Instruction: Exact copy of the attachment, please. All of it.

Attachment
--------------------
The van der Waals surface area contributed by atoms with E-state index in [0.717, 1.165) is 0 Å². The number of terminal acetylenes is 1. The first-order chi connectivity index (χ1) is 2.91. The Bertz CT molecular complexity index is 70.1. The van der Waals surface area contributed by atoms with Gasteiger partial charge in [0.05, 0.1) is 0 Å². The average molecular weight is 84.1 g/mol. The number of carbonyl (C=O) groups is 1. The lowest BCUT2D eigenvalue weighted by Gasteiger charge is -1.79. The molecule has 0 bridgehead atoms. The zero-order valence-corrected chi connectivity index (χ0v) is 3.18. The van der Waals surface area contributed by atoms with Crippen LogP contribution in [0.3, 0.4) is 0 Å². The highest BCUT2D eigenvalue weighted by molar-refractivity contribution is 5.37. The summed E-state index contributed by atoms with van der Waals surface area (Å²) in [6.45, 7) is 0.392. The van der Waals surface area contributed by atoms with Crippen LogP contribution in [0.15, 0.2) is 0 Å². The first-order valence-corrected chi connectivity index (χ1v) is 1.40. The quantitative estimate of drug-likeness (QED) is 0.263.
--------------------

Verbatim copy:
The van der Waals surface area contributed by atoms with E-state index in [0.717, 1.165) is 0 Å². The number of terminal acetylenes is 1. The first-order chi connectivity index (χ1) is 2.91. The Bertz CT molecular complexity index is 70.1. The van der Waals surface area contributed by atoms with Gasteiger partial charge in [0.05, 0.1) is 0 Å². The average molecular weight is 84.1 g/mol. The number of carbonyl (C=O) groups is 1. The lowest BCUT2D eigenvalue weighted by Gasteiger charge is -1.79. The molecule has 0 bridgehead atoms. The zero-order valence-corrected chi connectivity index (χ0v) is 3.18. The van der Waals surface area contributed by atoms with Crippen LogP contribution in [0.3, 0.4) is 0 Å². The highest BCUT2D eigenvalue weighted by molar-refractivity contribution is 5.37. The summed E-state index contributed by atoms with van der Waals surface area (Å²) in [6.45, 7) is 0.392. The van der Waals surface area contributed by atoms with Crippen LogP contribution in [0.15, 0.2) is 0 Å². The first-order valence-corrected chi connectivity index (χ1v) is 1.40. The quantitative estimate of drug-likeness (QED) is 0.263.